Just One in Six UK Reporters Have Working-Class Roots, Report Reveals
17:08 GMT 05.05.2022 (Updated: 15:19 GMT 28.05.2023)
Journalism is one of the lowest-paid white-collar jobs in Britain, with salaries for a reporter at major national newspapers based in London well under £30,000 a year. School-leavers can earn far more in the blue-collar trades like construction, plumbing or electrics without amassing tens of thousands in debt from student loans.
Five out of every six British reporters come from wealthy families — according to a new report into the fourth estate.
That figure was lower among editors — most of whom will have entered the profession a decade or more ago — with 27 per cent of them coming from working-class families.
NCTJ research consultant and report author Mark Spilsbury suggested that the falling number of working-class scribblers could be down to employers preferring university graduates over old-fashioned trainee cub reporters. A 2019 report found that only one in 20 university students are from low-income white families.
Mike Hill, director of the MA News Journalism course at Cardiff University, told Wednesday's press conference for the report's release that the barriers for young working-class entrants into the newsprint business were even higher than when he got into the profession 30-odd years ago.
"Becoming a journalist to me was akin to getting onto the space programme," Hill said, as quoted by the Press Gazette. "My dad was a miner, which when I tell that to my students now it’s a bit like saying he was a blacksmith or a thatcher."
"Rather than this being an inspirational tale, it’s also a cautionary one. There are lots of things that have happened between me in the late 1980s and 1990s becoming a journalist and now that means I wouldn’t make it currently," he added.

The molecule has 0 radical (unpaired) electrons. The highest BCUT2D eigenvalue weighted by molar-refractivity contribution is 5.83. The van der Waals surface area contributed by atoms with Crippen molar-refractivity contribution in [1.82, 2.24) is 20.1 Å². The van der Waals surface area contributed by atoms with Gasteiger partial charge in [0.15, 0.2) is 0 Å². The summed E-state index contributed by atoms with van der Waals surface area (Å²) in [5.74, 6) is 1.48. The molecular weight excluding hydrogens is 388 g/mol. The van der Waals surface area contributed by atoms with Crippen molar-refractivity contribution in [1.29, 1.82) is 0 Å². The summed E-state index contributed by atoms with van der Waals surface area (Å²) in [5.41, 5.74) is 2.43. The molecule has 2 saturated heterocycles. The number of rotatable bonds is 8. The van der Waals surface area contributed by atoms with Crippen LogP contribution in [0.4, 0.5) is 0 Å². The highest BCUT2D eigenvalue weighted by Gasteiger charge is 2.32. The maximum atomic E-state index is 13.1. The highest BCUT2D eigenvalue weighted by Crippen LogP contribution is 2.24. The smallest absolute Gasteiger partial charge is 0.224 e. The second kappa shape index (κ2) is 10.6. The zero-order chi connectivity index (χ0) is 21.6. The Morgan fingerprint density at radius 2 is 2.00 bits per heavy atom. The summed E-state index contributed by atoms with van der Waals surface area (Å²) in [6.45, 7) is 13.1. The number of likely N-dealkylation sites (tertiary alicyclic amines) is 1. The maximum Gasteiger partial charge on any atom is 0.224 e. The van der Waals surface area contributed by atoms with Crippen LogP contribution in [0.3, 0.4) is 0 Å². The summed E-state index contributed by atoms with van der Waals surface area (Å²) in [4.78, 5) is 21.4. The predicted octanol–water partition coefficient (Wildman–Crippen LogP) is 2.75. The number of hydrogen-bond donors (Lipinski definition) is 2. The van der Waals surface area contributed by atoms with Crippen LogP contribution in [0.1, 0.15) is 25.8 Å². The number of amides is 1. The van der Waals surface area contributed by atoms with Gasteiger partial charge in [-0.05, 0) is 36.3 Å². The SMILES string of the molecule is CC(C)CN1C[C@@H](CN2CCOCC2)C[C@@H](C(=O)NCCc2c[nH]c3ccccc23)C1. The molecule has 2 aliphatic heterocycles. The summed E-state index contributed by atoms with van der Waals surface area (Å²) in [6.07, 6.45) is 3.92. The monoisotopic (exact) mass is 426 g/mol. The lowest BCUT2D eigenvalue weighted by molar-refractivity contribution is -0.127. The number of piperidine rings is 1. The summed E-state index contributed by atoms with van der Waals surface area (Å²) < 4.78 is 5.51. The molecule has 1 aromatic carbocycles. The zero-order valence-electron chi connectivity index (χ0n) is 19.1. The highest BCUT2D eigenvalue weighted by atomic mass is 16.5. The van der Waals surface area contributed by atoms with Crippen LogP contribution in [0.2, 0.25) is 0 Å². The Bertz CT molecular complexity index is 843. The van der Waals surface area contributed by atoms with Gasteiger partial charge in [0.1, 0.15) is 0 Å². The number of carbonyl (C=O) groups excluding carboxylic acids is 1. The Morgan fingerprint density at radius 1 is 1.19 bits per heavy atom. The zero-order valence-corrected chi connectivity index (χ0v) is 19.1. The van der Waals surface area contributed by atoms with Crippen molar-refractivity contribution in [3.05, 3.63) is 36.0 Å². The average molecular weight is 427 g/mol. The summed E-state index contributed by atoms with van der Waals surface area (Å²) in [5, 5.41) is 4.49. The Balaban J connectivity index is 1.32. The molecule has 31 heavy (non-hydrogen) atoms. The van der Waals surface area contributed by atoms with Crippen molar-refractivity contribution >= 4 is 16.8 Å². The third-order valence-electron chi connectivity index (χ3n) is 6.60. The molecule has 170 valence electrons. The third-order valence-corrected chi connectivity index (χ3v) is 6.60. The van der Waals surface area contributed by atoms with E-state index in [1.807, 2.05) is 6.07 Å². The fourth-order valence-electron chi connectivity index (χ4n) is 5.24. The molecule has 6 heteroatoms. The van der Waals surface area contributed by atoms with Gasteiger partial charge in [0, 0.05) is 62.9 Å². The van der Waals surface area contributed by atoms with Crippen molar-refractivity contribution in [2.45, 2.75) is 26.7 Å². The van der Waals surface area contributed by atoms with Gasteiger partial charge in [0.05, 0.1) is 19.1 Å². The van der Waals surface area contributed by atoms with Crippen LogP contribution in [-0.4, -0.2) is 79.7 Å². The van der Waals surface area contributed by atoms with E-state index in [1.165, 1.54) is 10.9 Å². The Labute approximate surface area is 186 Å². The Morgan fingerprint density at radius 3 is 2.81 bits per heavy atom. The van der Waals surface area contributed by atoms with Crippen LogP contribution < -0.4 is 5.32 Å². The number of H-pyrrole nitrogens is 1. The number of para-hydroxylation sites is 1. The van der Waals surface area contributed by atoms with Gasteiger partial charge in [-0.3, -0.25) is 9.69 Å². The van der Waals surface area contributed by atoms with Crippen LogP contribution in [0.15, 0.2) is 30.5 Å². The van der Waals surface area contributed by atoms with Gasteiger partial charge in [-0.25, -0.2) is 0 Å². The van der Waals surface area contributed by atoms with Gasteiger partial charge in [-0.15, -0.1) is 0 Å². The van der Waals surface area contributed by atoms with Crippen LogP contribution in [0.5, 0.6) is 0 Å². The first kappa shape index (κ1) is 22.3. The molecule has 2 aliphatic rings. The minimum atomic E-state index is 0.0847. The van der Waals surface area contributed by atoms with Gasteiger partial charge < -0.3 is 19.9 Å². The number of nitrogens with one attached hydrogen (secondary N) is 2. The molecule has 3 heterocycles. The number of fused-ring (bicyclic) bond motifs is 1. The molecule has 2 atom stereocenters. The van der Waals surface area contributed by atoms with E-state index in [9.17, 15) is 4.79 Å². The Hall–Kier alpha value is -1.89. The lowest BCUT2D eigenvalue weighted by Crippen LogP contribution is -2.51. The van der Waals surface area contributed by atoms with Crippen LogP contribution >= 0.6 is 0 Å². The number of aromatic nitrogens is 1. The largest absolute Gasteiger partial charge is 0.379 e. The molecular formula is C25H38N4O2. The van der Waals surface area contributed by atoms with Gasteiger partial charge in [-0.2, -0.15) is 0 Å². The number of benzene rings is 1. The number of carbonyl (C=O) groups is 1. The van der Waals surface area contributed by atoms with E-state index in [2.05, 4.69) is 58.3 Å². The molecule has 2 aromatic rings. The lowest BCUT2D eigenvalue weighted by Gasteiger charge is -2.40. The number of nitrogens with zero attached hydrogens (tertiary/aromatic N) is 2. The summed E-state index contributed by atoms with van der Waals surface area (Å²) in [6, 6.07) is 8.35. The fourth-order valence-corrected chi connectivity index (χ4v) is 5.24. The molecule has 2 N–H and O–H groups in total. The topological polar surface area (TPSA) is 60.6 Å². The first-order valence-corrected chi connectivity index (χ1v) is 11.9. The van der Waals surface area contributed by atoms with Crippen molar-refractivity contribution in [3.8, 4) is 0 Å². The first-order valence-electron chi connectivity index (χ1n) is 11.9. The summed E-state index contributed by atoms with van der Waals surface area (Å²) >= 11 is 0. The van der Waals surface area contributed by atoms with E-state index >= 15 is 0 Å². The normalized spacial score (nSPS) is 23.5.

"My local library is shut, my old school is in special measures, there isn’t the funding from employers to send people on training courses, people are spooked by the £10,000 figure to pay for postgraduate journalism training," Hill stressed.
"Then there’s the lack of cash, there being no network — I didn’t know anyone who went to university let alone who was a journalist — and then there’s the imposter syndrome," he said, referring to the crisis of self-confidence often felt by outsiders in a profession.
Journalism is also one of the worst-paid white-collar jobs in Britain, with salaries for a reporter at major national newspapers based in London well under £30,000 a year — barely enough to live in the capital without parental aid. School-leavers can earn far more in the blue-collar trades like construction, plumbing or electrics without amassing tens of thousands in debt from student loans.
The report found that the representation of ethnic minorities in the sector had reached 13 per cent — on a par with national demographics — while 47 per cent of journalists were women, reflecting the proportion in the workforce as a whole.
A surprising statistic was that the number of Britain's 32.2 million workforce describing their trade as 'journalism' had grown to around 108,000 — despite a fall in advertising income during the COVID-19 pandemic. That was up from 73,000 in the 2016 Labour Force Survey.
Spilsbury said that figure did not mean newspapers and magazines were hiring more staff, but rather indicated a rise in outsourced content-writing and more "journalism-adjacent" roles.